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Clawing back welfare over-payments

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4/19/2011 11:42:56 AM
Posted: 7 years ago
So far, The Claims Conference has approved 84,645 Holocaust survivors for payment through the Compensation and Restitution Fund, which is financed by the German taxpayer, and it has paid out approximately $3.1 billion to date - that's an average of $36,900 (€25,600) per claimant. [1]

In order to be eligible for these welfare payments, claimants need to be Jewish and have spent at least six months interned in a Nazi concentration camp (or have been a fetus within the womb of a Jewish internee in such a camp). [3]

Of course, it is right that The Conference on Jewish Material Claims Against Germany should have sought and obtained compensation for Jewish victims of the Holocaust* but the fact is that German people have overpaid the victims because the scheme did not take into account any monies or benefits that the victims were already in receipt of.

For example, according to, the cheapest accommodation currently available in Auschwitz costs €35.50 per night; that's the equivalent €12,780 per victim per annum that the German taxpayer has already doled out under the Nazi regime. [4]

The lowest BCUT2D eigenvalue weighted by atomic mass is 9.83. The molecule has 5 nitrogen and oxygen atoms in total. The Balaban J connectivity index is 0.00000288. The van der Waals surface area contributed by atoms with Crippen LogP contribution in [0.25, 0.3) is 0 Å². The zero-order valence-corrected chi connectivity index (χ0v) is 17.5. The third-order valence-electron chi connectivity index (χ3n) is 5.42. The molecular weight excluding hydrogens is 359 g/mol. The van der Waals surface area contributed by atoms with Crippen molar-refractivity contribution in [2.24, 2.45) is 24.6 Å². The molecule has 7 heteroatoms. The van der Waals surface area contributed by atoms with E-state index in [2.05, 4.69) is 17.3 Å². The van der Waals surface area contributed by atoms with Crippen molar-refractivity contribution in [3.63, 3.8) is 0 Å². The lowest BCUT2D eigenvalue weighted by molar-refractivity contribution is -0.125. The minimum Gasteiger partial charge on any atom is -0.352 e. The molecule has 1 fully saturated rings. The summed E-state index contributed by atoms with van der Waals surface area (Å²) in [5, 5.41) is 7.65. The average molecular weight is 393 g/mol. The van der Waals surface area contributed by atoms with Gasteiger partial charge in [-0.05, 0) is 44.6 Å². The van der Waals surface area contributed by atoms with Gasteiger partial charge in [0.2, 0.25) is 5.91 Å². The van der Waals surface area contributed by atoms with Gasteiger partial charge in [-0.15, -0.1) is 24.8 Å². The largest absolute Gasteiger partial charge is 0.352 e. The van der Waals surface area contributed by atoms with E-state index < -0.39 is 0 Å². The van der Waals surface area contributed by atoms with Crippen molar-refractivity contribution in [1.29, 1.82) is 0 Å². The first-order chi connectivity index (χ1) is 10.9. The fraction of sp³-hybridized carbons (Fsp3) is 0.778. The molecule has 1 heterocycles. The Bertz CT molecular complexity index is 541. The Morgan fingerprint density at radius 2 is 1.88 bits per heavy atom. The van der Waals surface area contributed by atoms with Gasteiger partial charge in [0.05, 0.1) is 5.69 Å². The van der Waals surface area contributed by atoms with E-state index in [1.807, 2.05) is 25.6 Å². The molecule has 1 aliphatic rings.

Then, let's add, say, €5.00 per day to cover the cost of three basic meals and that's another €1,825.00 per annum in food that the victims have already had at the German taxpayers' expense.

Now, adding to this the cost of a one-way second class rail ticket to Auschwitz from, for example, Berlin at €80.00 [5,6] once again courtesy of the German taxpayer, and we can calculate that a recipient of money through the Compensation and Restitution Fund that spent a year in a Nazi concentration camp now owes the German government a total of €14,685.

Of course, with many of these claimants now live in Israel, Britain and the United States, or have died so, unfortunately, Germany will have to write off a lot of the money the Jews owe them.

Nevertheless, they should try to claw back as much as they can, and the amount that will be deemed unrecoverable can be used as a bargaining chip when negotiating the return of any Nazi gold that may come to light in the future.


* It is a shame that gypsies, political dissidents and other non-Jewish victims of the Holocaust were excluded from the scheme and are, therefore, ineligible for any hand-outs.
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